County Executive Robert R. Neall has urged county employees to observe stricter ethical standards by returning gifts and avoiding any appearance of conflict of interest.
Neall also wants to establish a county ethics commission to review ethical issues. Even though it was the first to pass an ethics law, Anne Arundel is the only one of Maryland's 23 counties that doesn't have an ethics commission, according to Common Cause of Maryland.
The county's new emphasis on ethics began in earnest two weeks ago. At a planning retreat on budget priorities, Neall talked with department heads about ethics, and County Attorney Jud Garrett reviewed the county ethics law.
"Bobby feels it is very important to avoid not only improper conduct, but the appearance of improper conduct," Garrett said. "If you have any questions about doing something, you probably shouldn't do it. The public should always feel they are being treated fairly."
Spokeswoman Louise Hayman said Neall chose to focus on ethics now because the holidays are traditionally a time when developers, businesses and others give county employees gifts.
However, perhaps because of the sagging economy, Neall reported receiving only three gifts this year: a fruit basket, a clock and a print of Maryland scenes. All three gifts were returned with notes thanking the givers, but explaining that county employees can't accept gifts.
Under the law, county employees can't accept gifts from anyone doing business with the county. Garrett, however, ruled that county employees should decline all gifts from anyone who may fall into that category.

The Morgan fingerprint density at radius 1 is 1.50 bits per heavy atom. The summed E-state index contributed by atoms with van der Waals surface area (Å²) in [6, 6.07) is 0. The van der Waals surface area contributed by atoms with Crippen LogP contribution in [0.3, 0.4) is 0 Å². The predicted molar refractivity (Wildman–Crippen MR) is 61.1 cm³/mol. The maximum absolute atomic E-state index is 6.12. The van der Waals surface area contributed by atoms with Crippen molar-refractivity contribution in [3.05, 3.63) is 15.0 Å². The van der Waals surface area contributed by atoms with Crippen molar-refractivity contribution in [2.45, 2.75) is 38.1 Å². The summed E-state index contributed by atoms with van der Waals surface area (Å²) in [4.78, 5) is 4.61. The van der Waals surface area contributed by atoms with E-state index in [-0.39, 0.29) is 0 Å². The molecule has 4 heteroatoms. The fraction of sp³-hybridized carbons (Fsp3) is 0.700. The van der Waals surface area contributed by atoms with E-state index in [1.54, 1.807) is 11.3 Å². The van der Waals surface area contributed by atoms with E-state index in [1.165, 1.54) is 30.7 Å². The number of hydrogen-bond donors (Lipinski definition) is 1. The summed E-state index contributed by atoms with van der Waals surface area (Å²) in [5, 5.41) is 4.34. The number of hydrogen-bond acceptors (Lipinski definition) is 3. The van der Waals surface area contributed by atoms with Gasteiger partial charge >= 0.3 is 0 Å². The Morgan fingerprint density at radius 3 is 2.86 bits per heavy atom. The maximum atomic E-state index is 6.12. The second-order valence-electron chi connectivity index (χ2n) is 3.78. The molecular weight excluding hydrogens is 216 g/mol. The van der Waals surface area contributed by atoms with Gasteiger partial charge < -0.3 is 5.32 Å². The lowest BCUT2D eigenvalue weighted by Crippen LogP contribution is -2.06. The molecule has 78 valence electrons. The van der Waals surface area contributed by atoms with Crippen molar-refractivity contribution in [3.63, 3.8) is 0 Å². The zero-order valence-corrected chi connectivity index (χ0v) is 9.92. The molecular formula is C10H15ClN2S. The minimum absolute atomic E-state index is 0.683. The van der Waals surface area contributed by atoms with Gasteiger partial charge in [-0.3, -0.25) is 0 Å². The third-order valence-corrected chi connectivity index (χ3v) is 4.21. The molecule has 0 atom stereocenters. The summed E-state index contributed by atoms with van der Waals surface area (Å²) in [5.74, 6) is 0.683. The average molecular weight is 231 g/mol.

"I think it's too close a call to accept gifts from some peopleand not others," Garrett said. "Someone might register as a lobbyistlater."
The directors of the county's four "land use" departments-- planning and zoning, public works, inspections and permits and utilities -- sent a memo to their employees telling them not to accept gifts.
The law also prohibits county employees from using their office for private gain or involving themselves in county business if they or a relative have a financial stake in the matter. High-ranking county officials also are required to file financial disclosure forms.
Former County Attorney Stephen Beard, who wrote a booklet on theethics law under the administration of former County Executive O. James Lighthizer, said he agreed with Neall's and Garrett's strict approach to the law.
"If a gift is something of nominal value and was given to show appreciation, it should be returned," Beard said. "You can't fault any politician for trying to be as pure as Caesar's wife."